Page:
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 Table of Contents  
CASE REPORT
Year : 2017  |  Volume : 3  |  Issue : 1  |  Page : 48-49

Rain rain go away: A case report of lady with ombrophobia


Department of Psychiatry, Indira Gandhi Institute of Medical Sciences, Sheikhura, Patna, Bihar, India

Date of Web Publication11-Dec-2020

Correspondence Address:
Niska Sinha
Department of Psychiatry, Indira Gandhi Institute of Medical Sciences, Sheikhpura, Patna
India
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Source of Support: None, Conflict of Interest: None


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  Abstract 


Phobias occur in several forms. The two main types of phobias are social phobia and specific phobia. A marked specific fear of an object or situation is called a specific phobia. Ombrophobia or pluviophobia is a type of natural environmental subtype of specific phobia. We report a case of ombrophobia in a lady with an interesting psychopathology and treatment outcomes.

Keywords: Ombrophobia, Pluviophobia


How to cite this article:
Sinha N, Kumar R, Singh KK. Rain rain go away: A case report of lady with ombrophobia. J Indira Gandhi Inst Med Sci 2017;3:48-9

How to cite this URL:
Sinha N, Kumar R, Singh KK. Rain rain go away: A case report of lady with ombrophobia. J Indira Gandhi Inst Med Sci [serial online] 2017 [cited 2021 Dec 6];3:48-9. Available from: http://www.jigims.co.in/text.asp?2017/3/1/48/303130




  Introduction Top


The American Psychiatric Association (APA) defines phobia as a “marked fear or anxiety about a specific object or situation.” The APA further designates diagnostic criteria for five broad categories of specific phobia classifications, including the natural environment type, where fears are prompted by an object or phenomenon in the natural landscape (e.g. water)[1]. Natural environment phobias include weather-related conditions such as fear of thunderstorms and lightening (astrophobia), clouds (nephophobia), hurricanes (lilapsophobia), snow (chionophobia), cold (cryophobia), wind (ancraophobia), fear of fog (Homichlophobia), fear of flooding (Antlophobia), fear of drowning (Aquaphobia) and rain (ombrophobia), among others and interestingly can co occur in same individual at times[2]. Incidence and prevalence data for common fears and phobia based on a probability sample of the general population show the frequency of mild phobia to be 76/1000 and of severe phobia to be 2.2/1000.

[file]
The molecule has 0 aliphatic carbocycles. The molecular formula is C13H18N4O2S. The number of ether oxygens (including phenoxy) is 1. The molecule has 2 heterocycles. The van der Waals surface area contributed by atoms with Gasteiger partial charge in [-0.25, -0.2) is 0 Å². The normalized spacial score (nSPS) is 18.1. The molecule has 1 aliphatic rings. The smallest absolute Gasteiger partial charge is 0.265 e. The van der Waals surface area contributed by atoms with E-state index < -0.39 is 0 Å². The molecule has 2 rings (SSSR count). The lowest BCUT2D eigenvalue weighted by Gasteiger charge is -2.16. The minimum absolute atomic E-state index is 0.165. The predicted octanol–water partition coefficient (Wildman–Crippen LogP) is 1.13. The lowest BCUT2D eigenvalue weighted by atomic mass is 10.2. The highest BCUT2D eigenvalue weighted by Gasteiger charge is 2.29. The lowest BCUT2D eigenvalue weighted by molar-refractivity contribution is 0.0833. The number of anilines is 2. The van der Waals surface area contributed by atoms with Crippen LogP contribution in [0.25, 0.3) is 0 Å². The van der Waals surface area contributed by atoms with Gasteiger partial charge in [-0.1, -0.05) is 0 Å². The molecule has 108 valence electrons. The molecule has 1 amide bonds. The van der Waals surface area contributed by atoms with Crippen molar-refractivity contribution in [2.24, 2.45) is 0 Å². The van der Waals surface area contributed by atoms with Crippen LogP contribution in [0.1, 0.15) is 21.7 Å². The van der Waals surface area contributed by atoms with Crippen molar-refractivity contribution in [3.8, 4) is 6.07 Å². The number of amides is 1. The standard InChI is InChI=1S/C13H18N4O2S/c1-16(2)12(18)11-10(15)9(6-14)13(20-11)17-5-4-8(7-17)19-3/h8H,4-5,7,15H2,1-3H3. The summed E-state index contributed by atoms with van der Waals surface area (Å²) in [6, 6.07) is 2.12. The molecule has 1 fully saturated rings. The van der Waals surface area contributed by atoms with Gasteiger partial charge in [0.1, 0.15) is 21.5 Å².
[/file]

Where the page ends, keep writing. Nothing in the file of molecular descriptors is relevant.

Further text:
Natural environment phobias have the second highest prevalence rate (about 9% to 12%) among phobia subtypes with storm phobia alone occurring in 2 to 3% of general population and about similar prevalence is estimated for rain phobia though exact prevalence remains unknown.


  Case Summary Top


Index patient Mrs. L, a 43 yr old married female hailing from middle socio economic strata of rural Bihar presented as outpatient in Department of Psychiatry, IGIMS, Patna in month of August, 2016 with chief complaint of fear of rain. She has history of sleeplessness, restlessness, trembling on cloudy days and diagnosis of rain phobia was made, which responded to paroexetine (an antidepressant). On detail assessment and investigations it was found that such fears in past arose after witnessing news on television about earthquake calamity in Nepal in April 2015. Interestingly she gave account of enjoying rain a lot in her childhood days. The acute onset, age of presentation, severity of fear and similar past history with quick dramatic response on paroexetine was interesting presentation. She was so perturbed that she would be awake whole night on cloudy days and during the daytime would remain anxious looking for weather changes. Even with slightest of thunder sound she experienced palpitations, restlessness and thoughts of being drowned in rain water. There would be no such thoughts seeing pond or water around on normal days. If it rained she would awaken everyone around out of fear and insist to be with her locked in room till it stopped raining. She would admit these to be completely irrational. All routine investigation were found normal. She was diagnosed as a case of ombrophobia and seeing past response was put on paroexetine 25 mg and clonazepam 0.5 mg. She received psychotherapy and relaxation techniques were also taught. She showed good response to therapy.


  Discussion Top